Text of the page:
Cut to yesterday, which was a Tuesday; I was driving down the street while taking a break from my main gig, and while I was returning home, I was stopped along with other cars at a red light.  I assayed this older sister (Black woman to those of you not familiar with the terminology) who was cutting across the street while I and the rest of traffic going in the same direction were waiting for the green light.  As she came into my field of vision, I did a quick visual inspection and ran through the normal list of questions and what not in my head.  One thing that I didn’t notice was a wedding ring.  Really, in looking at her, I didn’t expect to find one either.  At that point, it hit me; the answer to so many questions and issues revolving around Black male-female relationships.  In not so many words, that answer was, and is, Willie Lynch.  In a longer explanation, the answer is that it is so hard for us to form positive committed and monogamous male-female relationships because the plan was not for us to form them at all.

I know that some of you must’ve initially been thinking that I must be referring to Willie Horton and that I just had remembered the wrong name.  However, while Willie Horton was used for political purposes, even he could look back and place some blame on Willie Lynch.

Now, these days I look around and I shake my head, simply because I see a ton of people out here whose thoughts of who you should value is based upon the latest trends, and those trends should be just that and leave no lasting marks or scars.  People have the option to do and be whoever they want to be, but the problem is that no one cares to look five steps ahead.  While people can always look at the small picture, the shortcoming is that they don’t know that the big picture exists nor know how to address it.  What I have seen over the past decade is the stupendous volume of people, whether Black, white or Latino, flocking to emulate their favorite celebrities and expect that their lives might turn out the same way regardless of the fact that they lack talent, drive, ability, connections and common sense.  What’s cute and cool when you’re in your twenties becomes something that you wish you never did when it comes to your forties and beyond.  Looking at the example of the person who made it despite their actions is not accounting that the person you are looking at might be a serious intellectual or have talents at a level that surpass yours to a degree that you will never be able to reach.  And for the attention you receive at that point in time, it doesn’t equal all of the forward progression that you have lost and can never regain.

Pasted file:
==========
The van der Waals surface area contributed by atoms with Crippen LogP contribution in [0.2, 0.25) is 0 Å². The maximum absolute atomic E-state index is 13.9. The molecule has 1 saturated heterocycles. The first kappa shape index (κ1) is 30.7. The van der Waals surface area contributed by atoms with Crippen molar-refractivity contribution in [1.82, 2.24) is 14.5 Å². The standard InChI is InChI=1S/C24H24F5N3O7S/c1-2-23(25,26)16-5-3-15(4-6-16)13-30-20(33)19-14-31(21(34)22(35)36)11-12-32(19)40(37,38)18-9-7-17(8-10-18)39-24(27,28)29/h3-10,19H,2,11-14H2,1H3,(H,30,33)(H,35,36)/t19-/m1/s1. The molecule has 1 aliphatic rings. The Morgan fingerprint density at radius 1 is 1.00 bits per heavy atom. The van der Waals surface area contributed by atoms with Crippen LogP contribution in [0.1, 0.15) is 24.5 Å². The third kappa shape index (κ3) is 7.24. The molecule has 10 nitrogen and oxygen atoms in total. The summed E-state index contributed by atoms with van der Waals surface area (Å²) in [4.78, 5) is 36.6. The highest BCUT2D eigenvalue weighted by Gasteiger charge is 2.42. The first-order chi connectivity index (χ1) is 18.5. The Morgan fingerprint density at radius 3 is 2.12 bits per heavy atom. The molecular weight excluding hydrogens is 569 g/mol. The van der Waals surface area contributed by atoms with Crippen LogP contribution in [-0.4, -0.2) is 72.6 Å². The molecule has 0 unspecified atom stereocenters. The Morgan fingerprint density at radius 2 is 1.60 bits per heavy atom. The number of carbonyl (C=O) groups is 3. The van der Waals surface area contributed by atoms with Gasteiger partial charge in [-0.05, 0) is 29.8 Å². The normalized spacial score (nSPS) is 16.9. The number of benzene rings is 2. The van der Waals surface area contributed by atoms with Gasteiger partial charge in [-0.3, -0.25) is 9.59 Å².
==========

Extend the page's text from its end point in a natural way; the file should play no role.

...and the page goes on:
Anyway, I don’t expect everyone to agree nor to understand, because you have to be at the point of understanding to even understand what I am saying.  But we still need to reclaim ourselves from the gospel and machinations of Willie Lynch.

P.S.  It has also been said that Willie Lynch is a myth